1911 Encyclopædia Britannica/Brunswick (Maine)

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BRUNSWICK, a village of Cumberland county, Maine, U.S.A., in the township of Brunswick, on the Androscoggin river, 9 m. W. of Bath, and 27 m. N.N.E. of Portland. Pop. of the township (1900) 6806; (1910) 6621; of the village (1900) 5210 (1704 foreign-born); (1910) 5341. Brunswick is served by the Maine Central railway, and by the Lewiston, Brunswick & Bath, and the Portland & Brunswick electric railways. Opposite Brunswick and connected with it by a bridge is the township of Topsham (pop. in 1910, 2016). The village of Brunswick lies only 63 ft. above sea-level, shut within rather narrow bounds by hills or bluffs, from which good views may be obtained of the island-dotted sea and deeply-indented coast to the south and east and of the White Mountains to the west. The river falls in three successive stages for a total distance of 41 ft., furnishing good water-power for paper and cotton mills and other manufactories; the first cotton-mill in Maine was built here about 1809. The settlement of the site of Brunswick was begun by fishermen in 1628 and the place was called Pejepscot; in 1717 Brunswick was constituted a township under its present name by the Massachusetts general court, and in 1739 the township was regularly incorporated. The village was incorporated in 1836.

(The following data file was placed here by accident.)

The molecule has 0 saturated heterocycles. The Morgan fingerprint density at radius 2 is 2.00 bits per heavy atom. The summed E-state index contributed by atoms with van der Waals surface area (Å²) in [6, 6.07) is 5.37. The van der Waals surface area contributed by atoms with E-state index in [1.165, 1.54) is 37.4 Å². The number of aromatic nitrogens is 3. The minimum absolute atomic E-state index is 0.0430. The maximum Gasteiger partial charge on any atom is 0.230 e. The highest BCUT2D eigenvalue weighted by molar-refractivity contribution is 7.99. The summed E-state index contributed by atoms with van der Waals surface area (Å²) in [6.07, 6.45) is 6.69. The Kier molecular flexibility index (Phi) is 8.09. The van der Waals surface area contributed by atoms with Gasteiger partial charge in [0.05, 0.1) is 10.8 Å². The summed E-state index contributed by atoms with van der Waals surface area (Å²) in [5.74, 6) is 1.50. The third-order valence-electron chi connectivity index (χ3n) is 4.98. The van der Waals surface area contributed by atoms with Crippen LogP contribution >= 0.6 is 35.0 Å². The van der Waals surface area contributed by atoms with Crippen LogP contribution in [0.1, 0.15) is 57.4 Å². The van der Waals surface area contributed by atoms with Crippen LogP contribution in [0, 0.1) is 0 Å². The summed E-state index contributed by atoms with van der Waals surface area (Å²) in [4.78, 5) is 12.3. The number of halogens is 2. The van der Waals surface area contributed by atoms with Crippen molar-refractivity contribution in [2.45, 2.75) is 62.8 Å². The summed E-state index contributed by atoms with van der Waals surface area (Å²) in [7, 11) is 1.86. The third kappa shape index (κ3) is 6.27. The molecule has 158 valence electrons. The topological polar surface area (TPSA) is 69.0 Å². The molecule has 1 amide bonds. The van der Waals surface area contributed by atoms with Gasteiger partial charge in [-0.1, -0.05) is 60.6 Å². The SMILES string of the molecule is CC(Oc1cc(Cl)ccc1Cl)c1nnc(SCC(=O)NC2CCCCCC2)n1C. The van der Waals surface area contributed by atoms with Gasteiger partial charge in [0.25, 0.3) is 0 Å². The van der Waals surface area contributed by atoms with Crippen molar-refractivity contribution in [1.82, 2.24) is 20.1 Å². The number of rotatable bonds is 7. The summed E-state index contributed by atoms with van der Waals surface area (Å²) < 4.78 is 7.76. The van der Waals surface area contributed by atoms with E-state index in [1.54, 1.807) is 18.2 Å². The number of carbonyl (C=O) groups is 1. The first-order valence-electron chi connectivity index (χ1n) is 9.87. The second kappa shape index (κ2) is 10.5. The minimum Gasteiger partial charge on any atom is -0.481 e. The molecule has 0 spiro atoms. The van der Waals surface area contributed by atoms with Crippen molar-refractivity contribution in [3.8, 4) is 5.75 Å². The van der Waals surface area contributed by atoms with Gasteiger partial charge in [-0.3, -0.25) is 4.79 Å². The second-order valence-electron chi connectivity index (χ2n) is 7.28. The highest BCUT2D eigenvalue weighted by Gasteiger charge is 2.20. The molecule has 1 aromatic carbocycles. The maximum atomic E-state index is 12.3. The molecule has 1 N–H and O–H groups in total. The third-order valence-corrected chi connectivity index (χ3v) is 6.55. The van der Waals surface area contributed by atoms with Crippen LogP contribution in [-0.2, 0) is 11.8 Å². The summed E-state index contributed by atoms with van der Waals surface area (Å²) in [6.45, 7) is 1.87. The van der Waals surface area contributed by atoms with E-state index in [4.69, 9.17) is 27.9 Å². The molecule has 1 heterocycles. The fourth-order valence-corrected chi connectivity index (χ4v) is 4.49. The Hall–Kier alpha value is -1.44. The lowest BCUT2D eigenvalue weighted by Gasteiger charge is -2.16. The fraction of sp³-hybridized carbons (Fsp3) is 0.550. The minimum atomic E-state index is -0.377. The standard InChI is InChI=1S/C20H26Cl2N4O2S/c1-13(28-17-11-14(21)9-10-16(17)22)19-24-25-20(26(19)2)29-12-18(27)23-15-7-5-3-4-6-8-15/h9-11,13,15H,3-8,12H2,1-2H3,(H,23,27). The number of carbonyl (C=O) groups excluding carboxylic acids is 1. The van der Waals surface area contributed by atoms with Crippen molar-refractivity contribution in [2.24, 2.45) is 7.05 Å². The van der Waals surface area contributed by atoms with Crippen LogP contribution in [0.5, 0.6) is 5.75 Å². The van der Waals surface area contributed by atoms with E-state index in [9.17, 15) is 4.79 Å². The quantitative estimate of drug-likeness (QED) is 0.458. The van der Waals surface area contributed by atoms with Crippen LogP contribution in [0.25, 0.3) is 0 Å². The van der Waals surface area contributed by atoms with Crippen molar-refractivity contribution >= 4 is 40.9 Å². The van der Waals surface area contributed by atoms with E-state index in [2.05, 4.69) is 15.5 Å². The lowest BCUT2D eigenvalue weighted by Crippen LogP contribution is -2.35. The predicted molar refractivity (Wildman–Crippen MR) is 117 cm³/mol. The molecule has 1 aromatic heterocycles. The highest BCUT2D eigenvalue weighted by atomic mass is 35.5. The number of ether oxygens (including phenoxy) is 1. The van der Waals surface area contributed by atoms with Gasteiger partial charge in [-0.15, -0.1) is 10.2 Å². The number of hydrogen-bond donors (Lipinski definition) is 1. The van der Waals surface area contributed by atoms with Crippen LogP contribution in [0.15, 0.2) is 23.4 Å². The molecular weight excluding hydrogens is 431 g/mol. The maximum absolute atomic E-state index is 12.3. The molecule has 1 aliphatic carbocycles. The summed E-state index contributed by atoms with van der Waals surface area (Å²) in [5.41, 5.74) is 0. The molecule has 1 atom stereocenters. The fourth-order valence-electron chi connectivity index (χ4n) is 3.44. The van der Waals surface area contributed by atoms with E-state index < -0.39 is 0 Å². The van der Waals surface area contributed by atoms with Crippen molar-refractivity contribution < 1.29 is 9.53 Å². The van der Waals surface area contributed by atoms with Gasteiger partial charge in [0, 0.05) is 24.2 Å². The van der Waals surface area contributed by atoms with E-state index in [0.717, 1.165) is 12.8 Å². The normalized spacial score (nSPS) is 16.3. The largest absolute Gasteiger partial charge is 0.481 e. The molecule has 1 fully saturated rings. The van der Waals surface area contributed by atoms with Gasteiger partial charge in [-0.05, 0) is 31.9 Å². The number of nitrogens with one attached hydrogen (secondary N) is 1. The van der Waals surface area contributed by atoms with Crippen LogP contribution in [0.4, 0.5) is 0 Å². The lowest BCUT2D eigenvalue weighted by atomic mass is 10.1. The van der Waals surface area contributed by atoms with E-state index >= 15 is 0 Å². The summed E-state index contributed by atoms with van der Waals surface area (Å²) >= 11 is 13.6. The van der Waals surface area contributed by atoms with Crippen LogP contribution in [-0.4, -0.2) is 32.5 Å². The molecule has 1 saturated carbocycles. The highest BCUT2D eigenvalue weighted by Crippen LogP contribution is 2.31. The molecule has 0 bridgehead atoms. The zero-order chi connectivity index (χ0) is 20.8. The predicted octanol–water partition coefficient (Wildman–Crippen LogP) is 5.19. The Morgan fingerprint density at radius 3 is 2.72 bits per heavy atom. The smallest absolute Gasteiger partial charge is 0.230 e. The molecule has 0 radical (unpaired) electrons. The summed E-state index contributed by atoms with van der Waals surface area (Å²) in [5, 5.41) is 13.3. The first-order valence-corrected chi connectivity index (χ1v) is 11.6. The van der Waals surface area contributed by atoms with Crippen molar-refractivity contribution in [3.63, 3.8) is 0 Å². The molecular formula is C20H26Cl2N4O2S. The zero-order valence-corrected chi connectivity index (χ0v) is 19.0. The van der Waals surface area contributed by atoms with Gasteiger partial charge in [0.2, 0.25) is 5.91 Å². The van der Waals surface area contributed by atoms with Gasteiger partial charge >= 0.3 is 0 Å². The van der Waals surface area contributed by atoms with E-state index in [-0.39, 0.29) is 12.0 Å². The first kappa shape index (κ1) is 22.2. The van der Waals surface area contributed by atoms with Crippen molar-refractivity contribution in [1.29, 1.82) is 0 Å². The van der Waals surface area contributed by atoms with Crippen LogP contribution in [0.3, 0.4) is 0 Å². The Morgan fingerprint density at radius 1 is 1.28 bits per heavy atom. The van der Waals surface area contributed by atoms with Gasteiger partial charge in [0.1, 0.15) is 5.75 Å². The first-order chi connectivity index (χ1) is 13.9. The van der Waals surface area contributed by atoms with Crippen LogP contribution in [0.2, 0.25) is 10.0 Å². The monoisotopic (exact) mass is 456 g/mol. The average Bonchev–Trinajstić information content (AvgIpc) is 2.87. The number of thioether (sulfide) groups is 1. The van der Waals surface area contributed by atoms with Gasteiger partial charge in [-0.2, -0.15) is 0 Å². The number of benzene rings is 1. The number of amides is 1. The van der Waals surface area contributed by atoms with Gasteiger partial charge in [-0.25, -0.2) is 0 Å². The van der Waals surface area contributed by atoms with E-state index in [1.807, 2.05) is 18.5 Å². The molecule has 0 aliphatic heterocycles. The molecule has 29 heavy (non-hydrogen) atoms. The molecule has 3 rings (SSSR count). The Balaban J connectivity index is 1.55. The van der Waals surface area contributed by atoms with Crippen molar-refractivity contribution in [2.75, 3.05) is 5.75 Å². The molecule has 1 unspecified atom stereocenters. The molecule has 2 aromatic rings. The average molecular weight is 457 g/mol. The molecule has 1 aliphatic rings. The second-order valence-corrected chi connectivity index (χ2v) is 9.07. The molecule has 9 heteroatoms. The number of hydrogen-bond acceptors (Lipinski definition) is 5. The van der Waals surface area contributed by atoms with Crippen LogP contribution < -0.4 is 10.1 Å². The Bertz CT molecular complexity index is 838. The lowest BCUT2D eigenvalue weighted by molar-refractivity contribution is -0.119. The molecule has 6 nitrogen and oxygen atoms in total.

Brunswick is best known as the seat of Bowdoin College, a small institution of high educational rank. There are eleven buildings on a campus of about 40 acres, 1 m. from the riverbank at the end of the principal village thoroughfare. The chapel (King Chapel, named in honour of William King, the first governor of Maine), built of undressed granite, is of Romanesque style, and has twin towers and spires rising to a height of 120 ft.; the interior walls are beautifully decorated with frescoes and mural paintings. The Walker Art Building (built as a memorial to Theophilus W. Walker) is of Italian Renaissance style, has mural decorations by John la Farge, Elihu Vedder, Abbott H. Thayer and Kenyon Cox, and contains a good collection of paintings and other works of art. Among the paintings, many of which were given by the younger James Bowdoin, are examples of van Dyck, Titian, Poussin and Rembrandt. The library building is of Gothic style, and in 1908 contained 88,000 volumes (including the private library of the younger James Bowdoin). Among the other buildings are an astronomical observatory, a science building, a memorial hall, a gymnasium and three dormitories. The building of the Medical School of Maine (1820), which is a department of the college, is on the same campus. Bowdoin was incorporated by the general court of Massachusetts in 1794, but was not opened until 1802. It was named in honour of James Bowdoin (1726-1790), whose son was a liberal benefactor. The college has been maintained as a non-sectarian institution largely by Congregationalists, and is governed by a board of trustees and a board of overseers. Among the distinguished alumni have been Nathaniel Hawthorne, Franklin Pierce, Henry W. Longfellow, John P. Hale, William P. Fessenden, Melville W. Fuller, and Thomas B. Reed.